Development and Bioengineering of Lung Regeneration



The limited ability of the lung to respond to devastating degenerative disease entities provides the impetus to develop new cell-based restorative therapies. Approaches to meet this need could include either production of stem/progenitor cells for delivery to the damaged native lung to regenerate damaged tissue or engineering of a de novo transplantable organ. In either case, an understanding of normal lung development provides a road map for directing pluripotent stem cells (PSCs) to differentiate to lung epithelium in vitro. Lung epithelium is derived from the endodermal germ layer, which in turn is formed during gastrulation as cells migrate through the primitive streak. Through precisely coordinated temporospatial exposure to key agonists and antagonists of the WNT, FGF, BMP, and RA pathways, a subset of definitive endoderm cells are induced to express Nkx2–1, the earliest known marker of primordial lung progenitor cells, before further differentiation to mature cell types comprising the proximal and distal lung compartments. Novel culture systems, such as decellularized lung scaffolds and in vitro organoids, offer unprecedented opportunities for achieving multilineage differentiation and tissue-like structure formation together with functional evaluation of PSC-derived lung progenitors. Combined with advances in our ability to model lung development in vitro with human PSCs, emerging bioengineering techniques are rapidly transforming the field and are likely both to further our understanding of normal development and to facilitate therapeutic applications of these in the years to come.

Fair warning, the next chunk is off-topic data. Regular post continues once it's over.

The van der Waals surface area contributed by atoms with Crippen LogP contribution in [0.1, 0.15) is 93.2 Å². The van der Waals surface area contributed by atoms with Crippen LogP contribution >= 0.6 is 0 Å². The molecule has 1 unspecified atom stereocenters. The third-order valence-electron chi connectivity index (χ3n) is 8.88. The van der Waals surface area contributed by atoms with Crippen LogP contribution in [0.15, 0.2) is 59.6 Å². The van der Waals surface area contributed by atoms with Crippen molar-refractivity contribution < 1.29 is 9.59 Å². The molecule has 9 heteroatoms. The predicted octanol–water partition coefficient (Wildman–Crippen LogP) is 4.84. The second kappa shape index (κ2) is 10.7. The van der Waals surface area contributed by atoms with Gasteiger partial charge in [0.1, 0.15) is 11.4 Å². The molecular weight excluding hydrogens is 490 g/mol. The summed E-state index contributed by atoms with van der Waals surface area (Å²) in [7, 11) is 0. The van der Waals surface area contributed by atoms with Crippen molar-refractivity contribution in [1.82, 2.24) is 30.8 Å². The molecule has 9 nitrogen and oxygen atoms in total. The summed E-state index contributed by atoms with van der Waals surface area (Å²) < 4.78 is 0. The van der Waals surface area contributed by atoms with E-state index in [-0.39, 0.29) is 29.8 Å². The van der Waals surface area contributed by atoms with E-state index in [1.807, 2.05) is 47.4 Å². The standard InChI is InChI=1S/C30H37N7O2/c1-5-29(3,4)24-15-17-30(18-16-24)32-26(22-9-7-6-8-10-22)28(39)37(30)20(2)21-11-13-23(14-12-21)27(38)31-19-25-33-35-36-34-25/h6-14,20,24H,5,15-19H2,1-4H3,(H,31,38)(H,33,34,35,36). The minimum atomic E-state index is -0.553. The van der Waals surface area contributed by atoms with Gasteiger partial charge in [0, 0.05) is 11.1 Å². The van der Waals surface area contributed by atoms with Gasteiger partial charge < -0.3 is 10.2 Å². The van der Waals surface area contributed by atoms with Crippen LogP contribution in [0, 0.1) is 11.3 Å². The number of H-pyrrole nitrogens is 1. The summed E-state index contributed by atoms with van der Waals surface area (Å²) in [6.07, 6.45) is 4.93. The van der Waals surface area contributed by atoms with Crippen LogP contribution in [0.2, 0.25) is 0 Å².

Development Stem cells Directed differentiation NKX2–1 Decellularization-recellularization Lung scaffolds Organoids 3D bioprinting Bioartificial lung 



Andrew A. Wilson is supported by R01DK101501 and Laertis Ikonomou by grants R01 HL111574 and R01 HL124280.


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© Springer Nature Singapore Pte Ltd. 2017

Authors and Affiliations

  1. 1.Center for Regenerative Medicine (CReM) of Boston University and Boston Medical CenterBostonUSA

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